The attached article was written in response to an op-ed on the popular New Zealand website suff.co.nz in which the author
expressed a degree of sympathy for repentant criminals who served their punishment. Among the cases she mentioned was
that of Austrian S.S. volunteer Willi Huber, who emigrated to New Zealand after WWII, and became a local hero for his role in
developing a ski resort on Mt. Hutt. Huber was a much-decorated Waffen-SS commander, who denied knowledge of any Nazi
atrocities and expressed admiration for Hitler. This article explains the rationale for pursuing Nazi war criminals.
Stuff refused to print the article, which was not that surprising given the fact that New Zealand was the only Anglo-Saxon
country which admitted suspected Nazis, but refused to take legal action against them, once they were revealed to the government (by us).
With best wishes,
Lana Hart’s op-ed (“How long before we can forgive?” June 7) raised many important questions regarding the justice system and the attitude toward criminal offenders, among them the recently-deceased former Waffen-SS officer Willi Huber, who achieved hero status among local skiers for his contribution to the establishment of the skiing facilities on Mt. Hutt. Ms. Hart brings several examples of people punished for their behavior and a wide range of responses by the criminals to their punishments. And while she notes the importance of the severity of the original wrongdoing in determining a person’s punishment, and the principle of proportionality, she fails to understand the significance of Huber’s crimes and fails to attribute sufficient importance to his lack of remorse and his obvious adulation for the leader of the most genocidal regime in human history.
When elderly Nazi war criminals are brought to trial these days, the obvious question is whether such trials serve any important purpose, so many years after the crimes were committed when the suspects are frail and elderly. So as a person who has had to answer those questions time and again, I want to share my response with the readers in New Zealand, who have never had to face such dilemmas, since their government is the only Anglo-Saxon country which admitted suspected Nazi war criminals which refused to take legal action against them.
1. The passage of time in no way diminishes the guilt of the perpetrators. Had they been prosecuted immediately after they committed the crimes, it would only have been natural, but the fact that they had eluded justice for decades (for whatever reason) does not in any way reduce their guilt.
2. Old age should not afford protection for those who committed such heinous crimes. Just because a person was able to reach a very advanced age, should not protect them from prosecution. The fact that a person is 90 or 95 or even older, does not turn a murderer into one of the Righteous Among the Nations.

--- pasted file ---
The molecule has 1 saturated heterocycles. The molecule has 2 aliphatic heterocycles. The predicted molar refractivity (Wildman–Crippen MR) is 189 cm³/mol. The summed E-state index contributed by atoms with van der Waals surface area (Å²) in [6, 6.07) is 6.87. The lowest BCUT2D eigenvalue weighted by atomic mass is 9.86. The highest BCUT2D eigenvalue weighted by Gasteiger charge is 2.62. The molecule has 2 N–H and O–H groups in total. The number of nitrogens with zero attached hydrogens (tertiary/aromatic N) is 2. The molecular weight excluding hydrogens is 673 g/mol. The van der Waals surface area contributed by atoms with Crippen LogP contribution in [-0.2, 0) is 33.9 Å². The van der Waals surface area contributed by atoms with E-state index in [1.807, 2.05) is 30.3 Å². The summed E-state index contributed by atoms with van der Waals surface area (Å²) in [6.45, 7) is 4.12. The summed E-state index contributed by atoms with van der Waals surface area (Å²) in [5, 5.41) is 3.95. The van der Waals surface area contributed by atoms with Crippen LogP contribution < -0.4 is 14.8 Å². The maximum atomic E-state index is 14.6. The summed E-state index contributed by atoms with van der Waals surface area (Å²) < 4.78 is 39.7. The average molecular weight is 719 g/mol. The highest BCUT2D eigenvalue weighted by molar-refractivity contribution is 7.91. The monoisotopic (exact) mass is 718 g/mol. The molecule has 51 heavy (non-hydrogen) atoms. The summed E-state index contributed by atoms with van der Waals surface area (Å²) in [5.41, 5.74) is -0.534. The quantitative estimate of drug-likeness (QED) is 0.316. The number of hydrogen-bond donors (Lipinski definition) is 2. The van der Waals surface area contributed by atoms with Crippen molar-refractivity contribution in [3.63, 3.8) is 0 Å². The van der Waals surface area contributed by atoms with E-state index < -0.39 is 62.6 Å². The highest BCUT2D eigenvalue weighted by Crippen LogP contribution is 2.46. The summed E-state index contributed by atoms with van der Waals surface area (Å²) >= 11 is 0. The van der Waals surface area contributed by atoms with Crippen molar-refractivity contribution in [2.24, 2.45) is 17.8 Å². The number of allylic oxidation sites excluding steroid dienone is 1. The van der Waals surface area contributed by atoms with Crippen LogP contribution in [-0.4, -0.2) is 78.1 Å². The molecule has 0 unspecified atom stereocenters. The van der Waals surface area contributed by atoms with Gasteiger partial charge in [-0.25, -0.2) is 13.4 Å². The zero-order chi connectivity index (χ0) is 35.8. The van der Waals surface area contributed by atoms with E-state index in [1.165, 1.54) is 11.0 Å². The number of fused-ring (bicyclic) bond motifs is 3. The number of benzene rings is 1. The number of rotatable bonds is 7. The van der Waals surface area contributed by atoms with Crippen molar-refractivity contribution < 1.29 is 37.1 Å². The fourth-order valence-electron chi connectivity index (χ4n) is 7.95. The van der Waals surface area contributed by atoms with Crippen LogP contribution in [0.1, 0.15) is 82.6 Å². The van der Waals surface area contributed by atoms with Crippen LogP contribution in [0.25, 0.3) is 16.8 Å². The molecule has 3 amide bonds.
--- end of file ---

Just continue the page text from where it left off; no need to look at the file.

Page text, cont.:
3. We owe it to the victims and their families to bring those guilty of turning innocent men, women, and children into victims, just because they were categorized as “enemies of the Reich,” to make a maximum effort to hold those guilty accountable for their crimes.
4. These trials send a powerful message that if you commit such crimes, even decades later, you might be held accountable. This is important because it sends a message to future genocidists and anyone contemplating joining fundamentalist terrorist groups, that while conventional justice is never perfect, the hunts for such criminals go on as long as any of them are still alive.
5. These trials play an important role in the fight against Holocaust denial and distortion. The latter has become a serious problem throughout post-Communist Eastern Europe, where governments seek to hide the participation of their nationals in Holocaust crimes. The former remains a serious problem in Arab and Moslem lands, where it is often government-sponsored and financed.
6. These are the last people on earth who deserve any sympathy, since they had no sympathy on their victims, men, women, and children, some of whom were even older than they are today. When they appear in court these days, they naturally look old and frail (and many try very hard to look even weaker than they actually are), but they didn’t commit the crimes they are accused of when they were elderly, but rather many years ago at the height of their physical strength and prowess.
7. Contrary to what many people think or assume, there never was a case of a German or Austrian who was executed for refusing to murder Jews. In many cases, if a person did not want to participate in executions, they could refuse to do so, without any serious penalties.
8. One final point. In all the cases that I have helped facilitate prosecution by finding the perpetrator, there has not been a single defendant, who ever of his or her own volition, expressed any regret or remorse.